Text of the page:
When Tommy is seeing the ball well, he is almost always ahead in the count. In his 9 plate appearances over the double-header, Pham was ahead in the count 4 times. In 65 July plate appearances, he has ended the at bat ahead 47.7% of the time.
Yairo Munoz didn’t start the first game, but he came off the bench to get only the Cardinals’ second (and last) hit of that game – later scoring St Louis’ last run. He did start game two, driving in the game-tying run in the eighth.
Playing time for Munoz has been less plentiful since Paul DeJong returned to the lineup. Nonetheless, the rookie continues to produce when the opportunity presents itself. Munoz is now 11 for his last 31 (.355), with 3 home runs and a double (a .677 slugging percentage) in spite of the fact that he has played in only 11 of the last 16 games – making just 7 starts.
Marcell Ozuna, on the other hand, just keeps starting. Forty-four consecutive starts in left field for the former All-Star. He was 1-for-7 in the double-header. In 17 July games, Marcell has 73 plate appearances, resulting in 12 singles, 1 double, 7 runs batted in, 4 walks (1 intentional), 14 strikeouts, 1 sacrifice fly, and 1 double play. It’s only a .191/.233/.206 batting line.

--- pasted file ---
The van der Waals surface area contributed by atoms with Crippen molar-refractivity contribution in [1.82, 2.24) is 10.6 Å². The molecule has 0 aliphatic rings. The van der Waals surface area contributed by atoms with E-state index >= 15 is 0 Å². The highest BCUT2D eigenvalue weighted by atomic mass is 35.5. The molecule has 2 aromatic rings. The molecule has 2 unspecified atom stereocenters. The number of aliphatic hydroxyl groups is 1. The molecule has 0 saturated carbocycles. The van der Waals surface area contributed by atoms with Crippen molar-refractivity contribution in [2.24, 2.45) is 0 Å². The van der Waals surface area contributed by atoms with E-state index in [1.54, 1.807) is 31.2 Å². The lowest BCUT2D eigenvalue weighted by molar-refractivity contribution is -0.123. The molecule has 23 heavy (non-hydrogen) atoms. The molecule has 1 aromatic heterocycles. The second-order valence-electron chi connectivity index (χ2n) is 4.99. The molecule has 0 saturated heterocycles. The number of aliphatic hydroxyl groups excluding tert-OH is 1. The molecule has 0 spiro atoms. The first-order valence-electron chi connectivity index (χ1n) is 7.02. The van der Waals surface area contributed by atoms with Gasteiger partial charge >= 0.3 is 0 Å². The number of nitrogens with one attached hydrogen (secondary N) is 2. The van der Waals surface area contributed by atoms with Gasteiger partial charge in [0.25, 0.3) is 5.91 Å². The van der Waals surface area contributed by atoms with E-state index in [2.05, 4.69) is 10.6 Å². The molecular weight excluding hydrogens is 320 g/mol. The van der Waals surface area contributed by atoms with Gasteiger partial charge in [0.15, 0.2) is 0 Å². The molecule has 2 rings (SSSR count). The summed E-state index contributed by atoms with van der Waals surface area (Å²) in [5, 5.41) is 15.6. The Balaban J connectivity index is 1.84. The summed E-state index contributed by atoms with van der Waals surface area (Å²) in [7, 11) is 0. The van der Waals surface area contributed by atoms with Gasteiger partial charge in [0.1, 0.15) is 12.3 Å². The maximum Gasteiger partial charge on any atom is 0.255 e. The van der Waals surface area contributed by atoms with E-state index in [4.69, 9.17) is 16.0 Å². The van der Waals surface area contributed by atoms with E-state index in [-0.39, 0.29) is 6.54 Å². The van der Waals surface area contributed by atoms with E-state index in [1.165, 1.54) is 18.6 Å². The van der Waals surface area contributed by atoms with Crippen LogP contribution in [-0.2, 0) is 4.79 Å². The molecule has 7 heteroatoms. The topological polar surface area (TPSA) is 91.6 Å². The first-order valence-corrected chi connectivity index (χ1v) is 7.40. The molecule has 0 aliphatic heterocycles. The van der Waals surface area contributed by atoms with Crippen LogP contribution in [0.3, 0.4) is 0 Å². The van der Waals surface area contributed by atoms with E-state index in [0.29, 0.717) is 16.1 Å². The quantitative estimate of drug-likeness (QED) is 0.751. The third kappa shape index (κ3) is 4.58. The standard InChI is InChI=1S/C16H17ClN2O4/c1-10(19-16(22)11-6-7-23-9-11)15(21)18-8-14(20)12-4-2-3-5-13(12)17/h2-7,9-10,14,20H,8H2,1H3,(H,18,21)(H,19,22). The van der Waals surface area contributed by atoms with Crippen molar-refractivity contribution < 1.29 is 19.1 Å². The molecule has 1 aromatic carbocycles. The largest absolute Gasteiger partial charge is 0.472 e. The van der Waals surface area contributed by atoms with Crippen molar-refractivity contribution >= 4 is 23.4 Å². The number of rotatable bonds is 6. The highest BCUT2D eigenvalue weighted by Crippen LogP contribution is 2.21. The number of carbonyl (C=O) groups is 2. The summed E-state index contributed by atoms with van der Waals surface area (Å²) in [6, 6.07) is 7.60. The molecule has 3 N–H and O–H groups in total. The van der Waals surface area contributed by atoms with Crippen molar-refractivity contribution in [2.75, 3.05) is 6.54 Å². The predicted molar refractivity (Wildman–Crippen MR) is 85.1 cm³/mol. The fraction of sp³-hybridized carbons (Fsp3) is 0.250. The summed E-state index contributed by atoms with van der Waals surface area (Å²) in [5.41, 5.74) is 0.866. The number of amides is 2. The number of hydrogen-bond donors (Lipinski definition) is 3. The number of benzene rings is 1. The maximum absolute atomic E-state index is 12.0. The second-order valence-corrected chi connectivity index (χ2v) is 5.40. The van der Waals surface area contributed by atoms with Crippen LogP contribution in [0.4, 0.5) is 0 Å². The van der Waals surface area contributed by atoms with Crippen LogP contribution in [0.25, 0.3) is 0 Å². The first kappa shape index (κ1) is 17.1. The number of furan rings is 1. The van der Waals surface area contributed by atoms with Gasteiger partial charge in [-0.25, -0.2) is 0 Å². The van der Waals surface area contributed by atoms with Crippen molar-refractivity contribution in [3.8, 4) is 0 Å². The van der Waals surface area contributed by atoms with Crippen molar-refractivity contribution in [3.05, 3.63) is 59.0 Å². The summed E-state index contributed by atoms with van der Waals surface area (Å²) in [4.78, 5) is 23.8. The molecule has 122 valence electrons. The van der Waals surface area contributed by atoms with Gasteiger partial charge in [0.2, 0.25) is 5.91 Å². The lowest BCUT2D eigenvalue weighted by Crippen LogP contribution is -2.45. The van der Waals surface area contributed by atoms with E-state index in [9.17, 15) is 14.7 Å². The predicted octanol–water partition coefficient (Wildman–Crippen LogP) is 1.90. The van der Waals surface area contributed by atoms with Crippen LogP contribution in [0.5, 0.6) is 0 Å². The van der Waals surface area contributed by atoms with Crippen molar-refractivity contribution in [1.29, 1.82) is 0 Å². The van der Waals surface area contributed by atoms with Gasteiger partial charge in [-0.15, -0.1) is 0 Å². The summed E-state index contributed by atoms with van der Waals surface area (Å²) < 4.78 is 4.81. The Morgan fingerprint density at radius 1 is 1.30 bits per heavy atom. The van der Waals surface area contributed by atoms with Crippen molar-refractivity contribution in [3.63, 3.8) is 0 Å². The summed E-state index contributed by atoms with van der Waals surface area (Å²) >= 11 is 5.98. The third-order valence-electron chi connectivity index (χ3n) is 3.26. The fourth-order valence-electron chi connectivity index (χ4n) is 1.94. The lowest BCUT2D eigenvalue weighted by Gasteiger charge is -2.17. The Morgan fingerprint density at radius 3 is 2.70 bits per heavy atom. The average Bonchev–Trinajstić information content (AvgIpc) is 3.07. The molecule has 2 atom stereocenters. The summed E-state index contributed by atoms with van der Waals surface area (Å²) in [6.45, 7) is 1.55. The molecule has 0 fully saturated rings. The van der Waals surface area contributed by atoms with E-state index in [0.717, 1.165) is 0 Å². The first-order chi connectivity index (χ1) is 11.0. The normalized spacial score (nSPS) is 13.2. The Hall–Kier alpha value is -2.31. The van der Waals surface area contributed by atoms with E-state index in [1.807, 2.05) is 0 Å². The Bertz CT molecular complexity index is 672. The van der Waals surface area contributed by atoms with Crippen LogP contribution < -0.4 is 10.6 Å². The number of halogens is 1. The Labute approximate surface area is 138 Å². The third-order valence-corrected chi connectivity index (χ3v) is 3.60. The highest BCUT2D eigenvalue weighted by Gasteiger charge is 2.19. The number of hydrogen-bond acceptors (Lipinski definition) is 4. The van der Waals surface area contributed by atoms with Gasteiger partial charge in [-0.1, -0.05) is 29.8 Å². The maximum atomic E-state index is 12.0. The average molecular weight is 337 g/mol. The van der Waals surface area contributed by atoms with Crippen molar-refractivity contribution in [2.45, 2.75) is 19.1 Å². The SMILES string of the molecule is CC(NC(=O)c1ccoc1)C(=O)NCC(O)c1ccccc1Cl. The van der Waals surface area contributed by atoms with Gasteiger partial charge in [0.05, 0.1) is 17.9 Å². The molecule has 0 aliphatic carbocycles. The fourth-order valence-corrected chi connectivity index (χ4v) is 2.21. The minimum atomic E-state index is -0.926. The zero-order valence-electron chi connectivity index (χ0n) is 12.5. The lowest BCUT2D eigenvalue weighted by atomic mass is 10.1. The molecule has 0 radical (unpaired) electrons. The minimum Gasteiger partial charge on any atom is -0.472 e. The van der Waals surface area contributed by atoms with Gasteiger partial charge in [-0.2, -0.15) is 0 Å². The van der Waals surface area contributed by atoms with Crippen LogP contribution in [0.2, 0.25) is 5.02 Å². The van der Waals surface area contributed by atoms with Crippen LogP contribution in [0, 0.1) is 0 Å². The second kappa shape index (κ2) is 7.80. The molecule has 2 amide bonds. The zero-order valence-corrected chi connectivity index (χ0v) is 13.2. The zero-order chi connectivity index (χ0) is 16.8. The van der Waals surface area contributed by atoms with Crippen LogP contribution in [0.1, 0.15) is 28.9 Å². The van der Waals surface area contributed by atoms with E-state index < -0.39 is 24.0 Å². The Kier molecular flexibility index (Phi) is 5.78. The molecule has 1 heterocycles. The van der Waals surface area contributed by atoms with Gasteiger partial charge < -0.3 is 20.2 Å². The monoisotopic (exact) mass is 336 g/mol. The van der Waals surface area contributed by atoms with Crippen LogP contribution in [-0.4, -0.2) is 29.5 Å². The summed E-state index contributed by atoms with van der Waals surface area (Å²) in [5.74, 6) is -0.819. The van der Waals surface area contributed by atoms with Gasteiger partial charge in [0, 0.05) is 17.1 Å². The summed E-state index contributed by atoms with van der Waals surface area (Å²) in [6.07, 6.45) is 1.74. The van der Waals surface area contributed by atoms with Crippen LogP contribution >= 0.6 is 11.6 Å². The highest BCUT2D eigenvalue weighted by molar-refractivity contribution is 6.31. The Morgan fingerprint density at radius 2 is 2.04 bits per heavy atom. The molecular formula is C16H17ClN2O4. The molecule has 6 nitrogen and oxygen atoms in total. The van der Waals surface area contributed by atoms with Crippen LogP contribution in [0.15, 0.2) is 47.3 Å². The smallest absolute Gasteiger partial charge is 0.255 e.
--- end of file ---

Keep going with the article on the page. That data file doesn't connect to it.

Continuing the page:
The embattled Dexter Fowler is one of the players that Shildt has made a commitment to. Dex has played in all five games played under the new regime – starting 4. He was 0-for-5 in the double-header, and is now 3-for-19 (.158) for Shildt. For the month of July, Fowler is 7 for 38 (.184).
Among the many puzzling aspects of Fowler’s season is his persistent inability to hit when ahead in the count. He was ahead in 3 of his 5 appearances in the double-header, going 0-for-3 in those opportunities. For the season – even though Fowler has found himself ahead in the count 40% of the time – he is still hitting just .186 (16 for 86) when he has the count in his favor.
John Gant is not one of the major pitching prospects that people rave about in the Cardinal system, but since he was last recalled from Memphis, it has to be acknowledged that he has been the Cardinals’ best pitcher. He made the start in the second game, throwing 5 innings of shutout baseball at the Cubs. In his last 6 games (four of them starts), Gant is 2-1 with a 1.84 ERA and a .160 batting average against.
Johnny doesn’t give in to hitters – even when behind. Gant fell behind 7 of the 22 he faced yesterday. He walked 3 but the others went 0-for-4 against him. For the season, batters are hitting just .180 (9 for 50) when they are ahead of Gant in the count.
After Gant’s five great innings, Greg Holland entered and promptly served up the lead. Yes, an error on a double play ball could have gotten Greg out of the mess, but he still walked two in the inning (including one with the bases loaded).
A note to Mike Shildt. One of the factors that cost your predecessor his job was that he kept allowing Holland to pitch in important situations. I advise caution with his usage.
While Holland set up the mess and was charged with the 3 Chicago runs in the sixth, they mostly scored with Jordan Hicks on the mound. Jordan allowed 2 of the 3 inherited runners to score. He has now allowed 6 of his last 8 to cross the plate.
There is much more to say about the bullpen, but I think that will be the focus of tomorrow’s post.